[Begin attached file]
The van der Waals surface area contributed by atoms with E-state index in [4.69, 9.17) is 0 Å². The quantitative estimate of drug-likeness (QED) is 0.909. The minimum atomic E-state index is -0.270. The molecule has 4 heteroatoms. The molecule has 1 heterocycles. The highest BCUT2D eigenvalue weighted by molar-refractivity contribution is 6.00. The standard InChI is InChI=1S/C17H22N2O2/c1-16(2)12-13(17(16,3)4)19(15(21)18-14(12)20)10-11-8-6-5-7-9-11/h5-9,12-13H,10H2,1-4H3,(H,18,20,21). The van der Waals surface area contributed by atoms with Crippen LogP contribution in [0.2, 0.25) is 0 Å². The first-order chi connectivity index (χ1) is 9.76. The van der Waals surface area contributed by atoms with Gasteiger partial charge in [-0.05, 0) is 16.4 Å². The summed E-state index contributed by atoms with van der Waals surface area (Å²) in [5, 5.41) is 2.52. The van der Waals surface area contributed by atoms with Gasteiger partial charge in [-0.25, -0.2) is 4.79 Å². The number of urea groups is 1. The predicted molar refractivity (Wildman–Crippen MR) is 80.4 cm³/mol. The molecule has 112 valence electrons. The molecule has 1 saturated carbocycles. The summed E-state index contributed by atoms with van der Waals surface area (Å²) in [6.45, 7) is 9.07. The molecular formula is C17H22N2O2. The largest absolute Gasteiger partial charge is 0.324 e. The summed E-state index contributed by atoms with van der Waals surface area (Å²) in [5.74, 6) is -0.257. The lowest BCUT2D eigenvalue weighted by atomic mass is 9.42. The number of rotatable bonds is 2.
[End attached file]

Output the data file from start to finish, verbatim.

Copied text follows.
The van der Waals surface area contributed by atoms with E-state index in [4.69, 9.17) is 0 Å². The quantitative estimate of drug-likeness (QED) is 0.909. The minimum atomic E-state index is -0.270. The molecule has 4 heteroatoms. The molecule has 1 heterocycles. The highest BCUT2D eigenvalue weighted by molar-refractivity contribution is 6.00. The standard InChI is InChI=1S/C17H22N2O2/c1-16(2)12-13(17(16,3)4)19(15(21)18-14(12)20)10-11-8-6-5-7-9-11/h5-9,12-13H,10H2,1-4H3,(H,18,20,21). The van der Waals surface area contributed by atoms with Crippen LogP contribution in [0.2, 0.25) is 0 Å². The first-order chi connectivity index (χ1) is 9.76. The van der Waals surface area contributed by atoms with Gasteiger partial charge in [-0.05, 0) is 16.4 Å². The summed E-state index contributed by atoms with van der Waals surface area (Å²) in [5, 5.41) is 2.52. The van der Waals surface area contributed by atoms with Gasteiger partial charge in [-0.25, -0.2) is 4.79 Å². The number of urea groups is 1. The predicted molar refractivity (Wildman–Crippen MR) is 80.4 cm³/mol. The molecule has 112 valence electrons. The molecule has 1 saturated carbocycles. The summed E-state index contributed by atoms with van der Waals surface area (Å²) in [6.45, 7) is 9.07. The molecular formula is C17H22N2O2. The largest absolute Gasteiger partial charge is 0.324 e. The summed E-state index contributed by atoms with van der Waals surface area (Å²) in [5.74, 6) is -0.257. The lowest BCUT2D eigenvalue weighted by atomic mass is 9.42. The number of rotatable bonds is 2.